Review by Camden Ferrell
Based on the Pulitzer-nominated book LAbyrinth by Randall Sullivan, City of Lies is a new crime film from director Brad Furman. A film that was supposed to be released in 2018 but was delayed due to controversy and lawsuits, it is now finally getting its wide release this year. This movie takes a fascinating and significant case and fails to elevate the story past a bland and meandering crime film without much to say.
This film follows LAPD detective Russel Poole in 1997 as he works on the investigation of the murder of Tupac and The Notorious B.I.G. He works alongside journalist, Jack Jackson, in order to learn the truth and grant justice to the victims. These are very famous events with a lot of real-life mystery surrounding them, so it had the potential to be a compelling film.
The main problem with the film is that it doesn’t seem remotely interested in its subjects. There is a noticeably lack of energy from every scene, and it is increasingly dull. It’s a lot of continuous exposition that doesn’t emulate the charisma and confidence needed to carry a good detective story. The film obviously has empathy towards its victims, but it isn’t particularly invested in them.
The acting in this film can be decent. It’s led by Johnny Depp and Forest Whitaker, two highly established actors. While their acting is fine, it’s obvious that they are both out of their element in this film. Their chemistry does lead to some interesting interactions, but other than that, the performances aren’t anything spectacular.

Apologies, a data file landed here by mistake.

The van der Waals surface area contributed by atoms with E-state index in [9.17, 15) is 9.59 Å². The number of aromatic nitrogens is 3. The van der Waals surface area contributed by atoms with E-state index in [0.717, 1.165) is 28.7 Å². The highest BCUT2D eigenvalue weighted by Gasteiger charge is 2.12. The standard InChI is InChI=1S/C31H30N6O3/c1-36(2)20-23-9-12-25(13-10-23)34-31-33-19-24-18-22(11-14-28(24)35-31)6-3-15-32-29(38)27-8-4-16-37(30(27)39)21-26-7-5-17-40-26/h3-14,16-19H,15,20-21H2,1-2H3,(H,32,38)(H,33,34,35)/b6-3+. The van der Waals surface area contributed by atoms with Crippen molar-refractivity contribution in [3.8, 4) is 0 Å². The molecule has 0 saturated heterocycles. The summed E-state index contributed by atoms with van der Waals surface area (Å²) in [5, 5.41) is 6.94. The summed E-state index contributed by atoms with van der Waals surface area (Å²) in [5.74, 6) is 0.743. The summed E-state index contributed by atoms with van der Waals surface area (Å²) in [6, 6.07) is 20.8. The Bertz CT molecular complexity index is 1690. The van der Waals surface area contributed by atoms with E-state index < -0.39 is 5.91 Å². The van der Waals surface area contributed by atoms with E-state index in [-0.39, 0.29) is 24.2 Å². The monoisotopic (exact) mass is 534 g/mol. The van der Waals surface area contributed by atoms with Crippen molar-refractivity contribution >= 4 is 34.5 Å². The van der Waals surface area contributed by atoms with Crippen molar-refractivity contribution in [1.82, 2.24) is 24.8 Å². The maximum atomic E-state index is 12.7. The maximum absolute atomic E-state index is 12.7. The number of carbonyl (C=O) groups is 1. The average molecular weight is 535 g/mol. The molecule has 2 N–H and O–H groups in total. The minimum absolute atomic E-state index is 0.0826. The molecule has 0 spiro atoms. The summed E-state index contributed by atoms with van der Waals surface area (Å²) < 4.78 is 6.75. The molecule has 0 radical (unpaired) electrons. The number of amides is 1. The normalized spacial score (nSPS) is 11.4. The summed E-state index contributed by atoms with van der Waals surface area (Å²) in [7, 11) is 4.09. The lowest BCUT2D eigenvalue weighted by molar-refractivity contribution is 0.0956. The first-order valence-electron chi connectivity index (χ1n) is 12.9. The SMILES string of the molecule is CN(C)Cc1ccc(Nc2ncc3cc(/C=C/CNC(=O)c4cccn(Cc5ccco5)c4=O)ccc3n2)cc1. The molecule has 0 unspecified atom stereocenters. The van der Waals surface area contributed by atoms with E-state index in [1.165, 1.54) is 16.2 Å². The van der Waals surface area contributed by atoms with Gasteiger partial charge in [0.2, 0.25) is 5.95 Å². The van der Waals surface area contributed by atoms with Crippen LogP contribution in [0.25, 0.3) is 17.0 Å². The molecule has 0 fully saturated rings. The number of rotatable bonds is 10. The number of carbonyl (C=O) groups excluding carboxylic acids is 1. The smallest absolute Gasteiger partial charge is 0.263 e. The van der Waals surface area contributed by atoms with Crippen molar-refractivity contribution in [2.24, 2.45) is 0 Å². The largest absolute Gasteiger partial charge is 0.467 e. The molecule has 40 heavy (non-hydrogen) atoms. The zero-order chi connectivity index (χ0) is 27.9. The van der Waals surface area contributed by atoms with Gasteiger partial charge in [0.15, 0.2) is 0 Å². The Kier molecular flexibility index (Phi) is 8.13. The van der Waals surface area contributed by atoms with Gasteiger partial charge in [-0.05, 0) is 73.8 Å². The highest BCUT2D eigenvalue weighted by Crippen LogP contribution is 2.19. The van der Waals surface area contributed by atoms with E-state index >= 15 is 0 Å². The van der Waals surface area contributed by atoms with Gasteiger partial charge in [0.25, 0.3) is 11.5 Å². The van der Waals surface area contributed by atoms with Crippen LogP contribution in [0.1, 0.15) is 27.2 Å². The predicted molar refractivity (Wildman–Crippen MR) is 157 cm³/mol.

The film aims to uncover the corruption in the LAPD, but its message is so convoluted that it becomes a narrative mess. It’s not hard to follow, but it does juggle too many balls at once, and this leads to central themes becoming muddled and certain story elements getting lost in the mix. The movie could have greatly benefitted from some more concise execution and storytelling.
Running nearly two hours, this movie consistently dragged. It treats its own story like a chore, and this is evident to the viewer. Scenes are paced slowly with no real purpose, and there is a lack of urgency in its scenes that don’t match the story or the performances of its leads. It’s a forgettable retelling of unforgettable events.
Despite the film’s flaws, it’s not awful. It just settles into its own mediocrity and is fairly bland. It has a great basis and some decent performances, but it squanders its immense potential, considering how iconic these two rappers were to the community. Its noble in its pursuit of exposing the widespread corruption in law enforcement, but it’s nothing new.
City of Lies is a forgettable crime film that lacks the energy needed to tell the story of this investigation. Depp and Whitaker aren’t their best, but they give decent performances that are overshadowed by the confounding narrative and tepid execution.
City of Lies is in theaters March 19.